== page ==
the Piedmont Triad International Airport in Greensboro, North Carolina is the primary competition for the Roanoke-Blacksburg Regional Airport
Source: ESRI, ArcGIS Online
A high percentage of the residents in the Roanoke area choose to fly from a different airport. In 2016, the 32% "leakage rate" was one of the highest in the United States. In 2017, another study estimated a 38% leakage rate, and that helped the airport get a $750,000 Small Community Air Service Development Program grant from the US Department of Transportation.
By 2019, however, the rate had skyrocketed to 66% of potential flyers in the main catchment zone. The 2019 study included data on how many people were taking advantage of the low-cost and ultra low-cost carriers flying from airports in Charlotte and Raleigh-Durham.
Roanoke officials would like to add those 90,000 trips taken by Roanoke residents at other airports to the 330,000 trips that arrive or leave from Roanoke-Blacksburg Regional Airport. In particular, leisure travelers in search of cheaper fares are willing to spend the time to drive from Roanoke to an airport in North Carolina or elsewhere in Virginia.
Increased demand might incentivize airlines to offer flights to new locations in the west (such as Denver and Dallas) and the north (particularly Boston). Adding additional flights to existing airports would also reduce leakage.
in 2019, the Roanoke-Blacksburg Regional Airport offered no non-stop flights to destinations west of the Mississipi River
Source: Roanoke-Blacksburg Regional Airport, Route Map
However, in 2016 service to Roanoke was reduced. United Express cut two of its three daily flights to Dulles, reallocating those aircraft to routes that generated higher profits. The Roanoke Times noted in an editorial that the airlines were phasing out the propeller-driven planes used at the Roanoke-Blacksburg Regional Airport and replacing them with short-range jets. The jets are more expensive to operate, and reductions in service reflect the constrained profit potential of servicing Roanoke.7
The limited ability to fly in and out of Roanoke affects the ability of Roanoke to retain its existing corporate offices. In 2014, Advance Auto Parts acquired a competitor, but instead of expanding in Roanoke it moved top executives and other employees to Raleigh, North Carolina. In 2015, Norfolk Southern railroad decided to close its Roanoke office and move 500 employees to Atlanta or Norfolk. One long-time Roanoke business executive responded to the economic development pattern, identifying a structural problem with Roanoke's future:8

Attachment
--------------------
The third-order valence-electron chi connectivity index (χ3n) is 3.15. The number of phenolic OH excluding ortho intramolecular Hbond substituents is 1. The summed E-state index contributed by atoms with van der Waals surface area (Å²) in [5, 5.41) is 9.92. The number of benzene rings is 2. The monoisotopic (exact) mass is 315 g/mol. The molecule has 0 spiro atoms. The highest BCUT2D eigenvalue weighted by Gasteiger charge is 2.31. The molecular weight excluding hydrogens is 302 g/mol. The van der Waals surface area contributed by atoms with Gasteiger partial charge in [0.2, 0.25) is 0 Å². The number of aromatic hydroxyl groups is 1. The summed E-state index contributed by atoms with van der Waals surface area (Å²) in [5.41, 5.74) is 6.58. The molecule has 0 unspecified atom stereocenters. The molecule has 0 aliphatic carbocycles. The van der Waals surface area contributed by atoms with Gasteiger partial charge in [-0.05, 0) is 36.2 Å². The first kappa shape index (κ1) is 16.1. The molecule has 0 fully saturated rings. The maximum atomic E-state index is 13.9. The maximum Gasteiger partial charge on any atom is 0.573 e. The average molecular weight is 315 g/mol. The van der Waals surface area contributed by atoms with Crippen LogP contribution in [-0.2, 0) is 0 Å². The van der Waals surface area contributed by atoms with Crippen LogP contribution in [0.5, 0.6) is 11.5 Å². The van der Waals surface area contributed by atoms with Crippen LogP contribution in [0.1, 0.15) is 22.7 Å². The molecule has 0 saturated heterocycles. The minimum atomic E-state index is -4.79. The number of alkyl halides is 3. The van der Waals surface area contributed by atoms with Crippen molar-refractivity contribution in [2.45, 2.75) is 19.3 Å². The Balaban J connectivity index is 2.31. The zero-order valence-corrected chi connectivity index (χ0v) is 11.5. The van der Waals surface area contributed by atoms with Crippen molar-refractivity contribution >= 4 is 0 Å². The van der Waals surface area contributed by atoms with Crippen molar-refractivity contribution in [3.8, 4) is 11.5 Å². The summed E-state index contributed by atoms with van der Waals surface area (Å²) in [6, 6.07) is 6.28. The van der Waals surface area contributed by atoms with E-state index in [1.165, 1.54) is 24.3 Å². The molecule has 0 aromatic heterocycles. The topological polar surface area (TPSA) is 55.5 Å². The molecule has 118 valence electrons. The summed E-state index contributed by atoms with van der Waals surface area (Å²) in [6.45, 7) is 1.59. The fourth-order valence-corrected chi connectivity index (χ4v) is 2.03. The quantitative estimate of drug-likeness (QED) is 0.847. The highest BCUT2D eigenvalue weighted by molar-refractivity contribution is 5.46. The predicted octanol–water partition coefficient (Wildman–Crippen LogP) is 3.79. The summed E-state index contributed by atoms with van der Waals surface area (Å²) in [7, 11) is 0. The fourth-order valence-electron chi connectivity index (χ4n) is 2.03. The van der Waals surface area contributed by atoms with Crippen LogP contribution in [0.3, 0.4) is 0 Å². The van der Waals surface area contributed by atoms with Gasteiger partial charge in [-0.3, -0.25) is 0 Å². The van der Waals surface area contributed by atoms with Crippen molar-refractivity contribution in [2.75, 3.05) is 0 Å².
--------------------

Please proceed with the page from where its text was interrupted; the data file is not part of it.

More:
The Roanoke Regional Airport Commission could issue bonds to expand the airport and attract new airlines, if a business plan showed that there would be enough new passengers at some time to generate sufficient revenue to repay those bonds.
If the business plan indicated that new revenue would not be sufficient, then local jurisdictions could fund expansion through tax dollars. Public subsidies for airport expansion could be justified as a matter of public policy, if local officials thought increased business activity associated with more airline service would stimulate the economy and increase local taxes to offset the subsidies.
The commission applied multiple times for a Small Commercial Air Service Development Program grant, awarded annually by the US Department of Transportation, to incentivize air carriers to increase service to communities with too few flights or too high fares. The 2015 application for a $600,000 grant also committed $200,000 from the airport and another $200,000 from local businesses, to create a $1 million pot of funding.